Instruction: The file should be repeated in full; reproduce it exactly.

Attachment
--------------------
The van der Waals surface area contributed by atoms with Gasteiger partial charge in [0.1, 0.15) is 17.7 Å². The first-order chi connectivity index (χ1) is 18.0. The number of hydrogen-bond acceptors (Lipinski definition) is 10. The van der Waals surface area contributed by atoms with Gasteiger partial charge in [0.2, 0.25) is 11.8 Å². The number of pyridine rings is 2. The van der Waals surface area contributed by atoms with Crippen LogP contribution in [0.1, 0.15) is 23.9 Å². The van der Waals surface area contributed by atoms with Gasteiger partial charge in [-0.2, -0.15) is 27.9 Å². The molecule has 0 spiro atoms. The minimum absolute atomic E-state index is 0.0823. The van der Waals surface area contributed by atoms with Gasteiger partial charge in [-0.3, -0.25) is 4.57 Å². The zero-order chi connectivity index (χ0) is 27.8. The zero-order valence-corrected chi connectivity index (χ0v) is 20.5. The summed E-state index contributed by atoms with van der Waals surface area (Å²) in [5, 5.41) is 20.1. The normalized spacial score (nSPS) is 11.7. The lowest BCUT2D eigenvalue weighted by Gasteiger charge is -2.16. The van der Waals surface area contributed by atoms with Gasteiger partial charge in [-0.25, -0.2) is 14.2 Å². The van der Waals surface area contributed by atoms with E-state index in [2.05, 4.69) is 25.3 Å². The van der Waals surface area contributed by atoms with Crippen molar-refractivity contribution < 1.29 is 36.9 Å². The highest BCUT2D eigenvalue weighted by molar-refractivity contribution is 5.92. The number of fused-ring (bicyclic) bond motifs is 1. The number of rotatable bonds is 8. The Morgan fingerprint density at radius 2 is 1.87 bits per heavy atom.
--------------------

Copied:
The van der Waals surface area contributed by atoms with Gasteiger partial charge in [0.1, 0.15) is 17.7 Å². The first-order chi connectivity index (χ1) is 18.0. The number of hydrogen-bond acceptors (Lipinski definition) is 10. The van der Waals surface area contributed by atoms with Gasteiger partial charge in [0.2, 0.25) is 11.8 Å². The number of pyridine rings is 2. The van der Waals surface area contributed by atoms with Crippen LogP contribution in [0.1, 0.15) is 23.9 Å². The van der Waals surface area contributed by atoms with Gasteiger partial charge in [-0.2, -0.15) is 27.9 Å². The molecule has 0 spiro atoms. The minimum absolute atomic E-state index is 0.0823. The van der Waals surface area contributed by atoms with Gasteiger partial charge in [-0.3, -0.25) is 4.57 Å². The zero-order chi connectivity index (χ0) is 27.8. The zero-order valence-corrected chi connectivity index (χ0v) is 20.5. The summed E-state index contributed by atoms with van der Waals surface area (Å²) in [5, 5.41) is 20.1. The normalized spacial score (nSPS) is 11.7. The lowest BCUT2D eigenvalue weighted by Gasteiger charge is -2.16. The van der Waals surface area contributed by atoms with Gasteiger partial charge in [-0.25, -0.2) is 14.2 Å². The van der Waals surface area contributed by atoms with E-state index in [2.05, 4.69) is 25.3 Å². The van der Waals surface area contributed by atoms with Crippen molar-refractivity contribution < 1.29 is 36.9 Å². The highest BCUT2D eigenvalue weighted by molar-refractivity contribution is 5.92. The number of fused-ring (bicyclic) bond motifs is 1. The number of rotatable bonds is 8. The Morgan fingerprint density at radius 2 is 1.87 bits per heavy atom.